An Introduction to Spiritual Communion

The love of the Sacred Heart of Jesus is burning passionately for every one of us! In all times and circumstances, no matter how difficult they may be—the love of the Sacred Heart of Jesus beckons us to rest in Him.

From the very depths of the Sacred Heart of Jesus issues forth these most consoling words: “Come to me, all you who are weary and burdened, and I will give you rest. Take my yoke upon you and learn from me, for I am meek and humble of heart, and you will find rest for your souls. For my yoke is easy and my burden is light.” (Mt. 11:28-30)

No Mass or Sacraments — God’s Love Still Endures Forever

God’s love is perennial. God’s love is eternal. God’s love has no limits. God desires ardently, now more than ever, to pour forth His super-abundant love into our hearts, if we desire this Gift. He invites us to come and we have only to heed and follow His most generous invitation.

At this present moment in history, God so ardently yearns to pour forth His abundant love into our hearts, but how, just how is this possible? The answer is very clear: Spiritual Communions

Therefore, let’s explore these questions:

  • What is a Spiritual Communion?
  • Where can we make one?
  • When can the Spiritual Communion be made?
  • Following, how can it be made?
  • Finally, and this is all important, what are some of the spiritual effects that a Spiritual Communion produces in the person?

What is a Spiritual Communion?

With utmost simplicity: A Spiritual Communion is when a person has an ardent desire to unite his person with Our Lord. An appropriate Biblical Passage will prove propitious: “As the deer yearns for running waters, so my soul longs for you, O Lord, my God.” (Ps. 42:1) We are that deer in the Biblical passage. It is a deer that has been deprived of water and, once the thirsty animal encounters the stream, it will drink to it’s heart’s delight, thereby satisfying it’s thirst.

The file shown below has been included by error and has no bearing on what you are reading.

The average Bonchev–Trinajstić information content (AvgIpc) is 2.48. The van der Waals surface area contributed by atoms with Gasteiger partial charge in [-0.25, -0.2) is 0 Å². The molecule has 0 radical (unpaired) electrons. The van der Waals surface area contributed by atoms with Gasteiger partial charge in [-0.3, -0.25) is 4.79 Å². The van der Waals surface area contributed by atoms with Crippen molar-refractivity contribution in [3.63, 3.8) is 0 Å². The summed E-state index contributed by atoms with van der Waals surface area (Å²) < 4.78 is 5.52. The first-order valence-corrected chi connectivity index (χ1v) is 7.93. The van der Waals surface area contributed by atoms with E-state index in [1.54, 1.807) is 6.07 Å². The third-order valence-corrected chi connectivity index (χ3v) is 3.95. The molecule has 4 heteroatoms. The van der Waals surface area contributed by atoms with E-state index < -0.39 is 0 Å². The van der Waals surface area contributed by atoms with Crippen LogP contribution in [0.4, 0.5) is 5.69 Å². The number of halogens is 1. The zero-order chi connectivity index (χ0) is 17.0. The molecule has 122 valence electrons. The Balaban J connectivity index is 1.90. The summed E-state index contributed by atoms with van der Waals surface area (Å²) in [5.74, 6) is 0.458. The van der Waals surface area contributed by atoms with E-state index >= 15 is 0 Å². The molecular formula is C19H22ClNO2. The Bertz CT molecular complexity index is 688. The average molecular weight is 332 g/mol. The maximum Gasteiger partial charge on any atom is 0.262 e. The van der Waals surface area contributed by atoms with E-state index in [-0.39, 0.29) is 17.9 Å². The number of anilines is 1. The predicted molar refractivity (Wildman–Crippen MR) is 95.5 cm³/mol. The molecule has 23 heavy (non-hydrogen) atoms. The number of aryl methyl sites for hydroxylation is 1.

Being temporarily deprived of the Sacramental reception of the Eucharist, we are warmly encouraged to make the Spiritual Communion. Let us imitate the deer that yearns for the running streams in our ardent longing, yearning, passionate desire to receive Jesus at least spiritually into the very depths of our heart and soul!

Let us invite the Lord Jesus, through Spiritual Communion, into very depths of our being right now!

Where Can We Make a Spiritual Communion?

You do not have to be in Church to make a Spiritual Communion. Nor do you have to be in a room with an image of Jesus, Mary, the angels and the saints. 

Where then? Actually, anywhere in the universe. God is in all times, places and circumstances. So the Spiritual Communion can be made in any place that you find yourself.

When Can We Make a Spiritual Communion?

Following on the heels of Where we can make a Spiritual Communion is When can we make it? Both the when and the where have the same response, in any place and any time you can make your Spiritual Communion.

Once the Church returns to the normal Sunday and Weekday Masses, Canon Law allows for the reception of Holy Communion as often as twice a day. However, with respect to the making of the Spiritual Communion there are no limits. Actually, you can make as many Spiritual Communions in a day as you want, according to your heart’s desire.

How is the Spiritual Communion Made?

Principally, the Spiritual Communion is made by the movement of the human heart and its ardent desire to love Jesus. That is to say, there are prayer formulae that can be used and are praised in their use. However, it must be emphasized: the most important aspect or element of making a Spiritual Communion is the ardent longing, yearning, and love that is burning in the heart of the individual to receive Jesus their Lord, God, Savior, Friend and Best of Lovers!

A Simple Model Prayer for Spiritual Communion

The following might serve as a very simple, short, and easy model for making a Spiritual Communion. However, others might be longer, more complete and much better.

Remember: the most important part is an ardent longing, desire and love to unite your heart, mind, and soul with Jesus, who loves you so much that He shed every drop of His Precious Blood on Calvary for the salvation of your soul.

“Lord Jesus Christ, Son of the Living God, Son of Mary, my Best of Friends, I believe that you are truly and substantially present in the Blessed Sacrament in your Body, Blood, Soul, and Divinity. I cannot receive you now in the Eucharistic Sacrament. However, I humbly beg you to come into the very depths of my soul at least spiritually.”